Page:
The best way to use social media is to act like a 19th-century Parisian is an excellent essay, and it’s worth reading the entire thing. The setup:
If you’re not quite ready to quit Facebook, Instagram, or Twitter, a more measured approach is to treat virtual spaces more like a bustling street—a place where, like a flâneur, you can pick up a lot of information by observing the action, while being more reticent to offer opinions and circumspect about posting.
The 19th-century German philosopher Walter Benjamin likened the flâneur to an urban investigator, within the city but detached from events, the quintessential modern artist citizen.
I love that phrase “within the city but detached from events.” That would be my desire for my own experience with social media. It’s worth reading up on the concept of a flâneur — sometimes referred to as “a connoisseur of the street” — which is a very apt analogy:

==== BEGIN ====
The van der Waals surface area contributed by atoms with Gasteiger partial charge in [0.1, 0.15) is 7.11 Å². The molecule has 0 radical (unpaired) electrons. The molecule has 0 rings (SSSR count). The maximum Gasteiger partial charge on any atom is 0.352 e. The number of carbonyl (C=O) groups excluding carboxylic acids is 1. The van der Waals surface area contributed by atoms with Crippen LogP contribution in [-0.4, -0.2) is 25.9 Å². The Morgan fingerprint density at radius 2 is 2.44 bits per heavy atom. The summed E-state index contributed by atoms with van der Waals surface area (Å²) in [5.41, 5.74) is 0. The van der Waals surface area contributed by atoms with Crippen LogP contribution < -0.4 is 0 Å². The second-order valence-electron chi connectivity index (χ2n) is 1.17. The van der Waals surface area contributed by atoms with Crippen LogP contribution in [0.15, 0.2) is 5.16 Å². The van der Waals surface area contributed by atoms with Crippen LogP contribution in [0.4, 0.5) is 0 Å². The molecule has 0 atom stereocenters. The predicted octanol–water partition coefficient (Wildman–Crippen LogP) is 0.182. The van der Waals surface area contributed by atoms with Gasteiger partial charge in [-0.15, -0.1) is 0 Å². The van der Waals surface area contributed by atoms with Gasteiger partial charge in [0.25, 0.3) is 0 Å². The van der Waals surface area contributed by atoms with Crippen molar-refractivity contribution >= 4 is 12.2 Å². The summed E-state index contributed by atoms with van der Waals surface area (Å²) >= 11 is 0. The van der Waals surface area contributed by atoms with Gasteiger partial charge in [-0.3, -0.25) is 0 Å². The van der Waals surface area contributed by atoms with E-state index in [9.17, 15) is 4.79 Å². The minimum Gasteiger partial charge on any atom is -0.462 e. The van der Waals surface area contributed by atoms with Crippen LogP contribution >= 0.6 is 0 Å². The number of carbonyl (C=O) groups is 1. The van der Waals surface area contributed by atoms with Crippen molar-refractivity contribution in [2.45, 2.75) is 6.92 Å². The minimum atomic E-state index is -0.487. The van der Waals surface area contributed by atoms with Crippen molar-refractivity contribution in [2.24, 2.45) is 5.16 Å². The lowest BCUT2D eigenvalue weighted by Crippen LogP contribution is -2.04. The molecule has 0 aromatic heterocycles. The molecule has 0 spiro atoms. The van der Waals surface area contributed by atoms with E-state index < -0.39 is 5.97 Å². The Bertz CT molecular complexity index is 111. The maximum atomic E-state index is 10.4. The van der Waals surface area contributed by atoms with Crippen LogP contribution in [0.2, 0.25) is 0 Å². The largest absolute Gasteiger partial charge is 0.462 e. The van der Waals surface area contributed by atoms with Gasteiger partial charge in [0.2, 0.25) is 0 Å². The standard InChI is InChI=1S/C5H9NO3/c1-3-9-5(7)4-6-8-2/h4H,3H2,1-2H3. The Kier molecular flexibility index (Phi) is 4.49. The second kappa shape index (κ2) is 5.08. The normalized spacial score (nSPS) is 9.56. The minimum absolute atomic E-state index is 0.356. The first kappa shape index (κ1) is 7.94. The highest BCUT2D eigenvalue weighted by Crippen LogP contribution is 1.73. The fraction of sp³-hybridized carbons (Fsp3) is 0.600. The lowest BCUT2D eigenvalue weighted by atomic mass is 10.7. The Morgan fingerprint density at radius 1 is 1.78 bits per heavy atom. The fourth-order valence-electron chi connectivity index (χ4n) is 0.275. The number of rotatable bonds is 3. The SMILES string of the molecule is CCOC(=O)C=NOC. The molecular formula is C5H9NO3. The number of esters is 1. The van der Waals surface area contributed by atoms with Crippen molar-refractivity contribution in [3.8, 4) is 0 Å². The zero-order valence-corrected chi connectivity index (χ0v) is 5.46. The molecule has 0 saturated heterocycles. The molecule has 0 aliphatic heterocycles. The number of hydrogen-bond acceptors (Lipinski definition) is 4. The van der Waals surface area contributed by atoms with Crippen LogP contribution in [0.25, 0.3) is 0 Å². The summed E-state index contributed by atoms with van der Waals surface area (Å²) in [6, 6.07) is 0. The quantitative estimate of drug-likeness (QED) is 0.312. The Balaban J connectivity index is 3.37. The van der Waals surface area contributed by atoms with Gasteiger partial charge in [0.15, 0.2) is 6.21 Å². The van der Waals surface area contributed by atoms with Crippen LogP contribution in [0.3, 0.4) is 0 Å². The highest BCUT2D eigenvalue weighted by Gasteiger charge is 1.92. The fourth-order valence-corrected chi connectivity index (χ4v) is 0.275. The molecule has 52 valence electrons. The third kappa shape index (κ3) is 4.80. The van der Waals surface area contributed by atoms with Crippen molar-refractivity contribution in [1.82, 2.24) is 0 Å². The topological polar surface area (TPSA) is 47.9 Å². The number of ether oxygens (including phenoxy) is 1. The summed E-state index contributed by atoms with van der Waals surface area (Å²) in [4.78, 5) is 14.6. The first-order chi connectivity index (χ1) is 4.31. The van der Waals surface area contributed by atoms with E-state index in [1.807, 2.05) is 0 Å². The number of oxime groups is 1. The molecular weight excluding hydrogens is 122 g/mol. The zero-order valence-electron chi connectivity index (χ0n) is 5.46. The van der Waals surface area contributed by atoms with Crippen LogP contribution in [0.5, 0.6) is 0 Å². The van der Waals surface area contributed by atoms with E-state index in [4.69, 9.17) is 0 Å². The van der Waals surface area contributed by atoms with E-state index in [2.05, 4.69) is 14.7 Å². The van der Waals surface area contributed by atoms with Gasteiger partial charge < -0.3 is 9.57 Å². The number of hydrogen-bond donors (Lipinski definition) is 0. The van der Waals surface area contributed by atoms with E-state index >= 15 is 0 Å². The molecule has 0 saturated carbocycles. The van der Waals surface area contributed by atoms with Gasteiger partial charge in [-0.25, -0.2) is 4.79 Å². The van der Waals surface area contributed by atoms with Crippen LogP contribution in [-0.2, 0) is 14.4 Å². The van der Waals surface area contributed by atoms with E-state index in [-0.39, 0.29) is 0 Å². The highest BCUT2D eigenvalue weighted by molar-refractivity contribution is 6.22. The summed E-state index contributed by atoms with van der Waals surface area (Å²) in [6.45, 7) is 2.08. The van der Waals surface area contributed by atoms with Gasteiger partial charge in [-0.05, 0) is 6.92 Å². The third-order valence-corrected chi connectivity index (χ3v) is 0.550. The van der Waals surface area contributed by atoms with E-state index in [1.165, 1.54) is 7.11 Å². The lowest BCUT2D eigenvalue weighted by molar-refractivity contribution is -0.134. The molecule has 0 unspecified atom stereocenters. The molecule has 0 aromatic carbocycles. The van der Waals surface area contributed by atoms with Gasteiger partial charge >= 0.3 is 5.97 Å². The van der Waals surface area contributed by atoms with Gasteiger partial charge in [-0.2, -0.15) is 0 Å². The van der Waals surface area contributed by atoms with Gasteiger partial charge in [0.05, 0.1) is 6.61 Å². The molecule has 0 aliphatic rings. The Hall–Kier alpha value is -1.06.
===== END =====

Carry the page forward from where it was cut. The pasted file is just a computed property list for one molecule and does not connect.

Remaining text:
While Baudelaire characterized the flâneur as a “gentleman stroller of city streets,” he saw the flâneur as having a key role in understanding, participating in, and portraying the city. A flâneur thus played a double role in city life and in theory, that is, while remaining a detached observer. This stance, simultaneously part of and apart from, combines sociological, anthropological, literary, and historical notions of the relationship between the individual and the greater populace.
And this is some solid advice right here from the original article:
But operating under the influence of the masses clearly has deleterious effects on our thinking and behavior. By simply refusing to provide the desired engagement, or at least slowing down the pace of our interactions and taking time to think, we can collectively, and very politely, undermine the expectations for empty affirmations and recognize the effects of groupthink. This could change the tenor of the cultural conversation and make actual engagement meaningful again.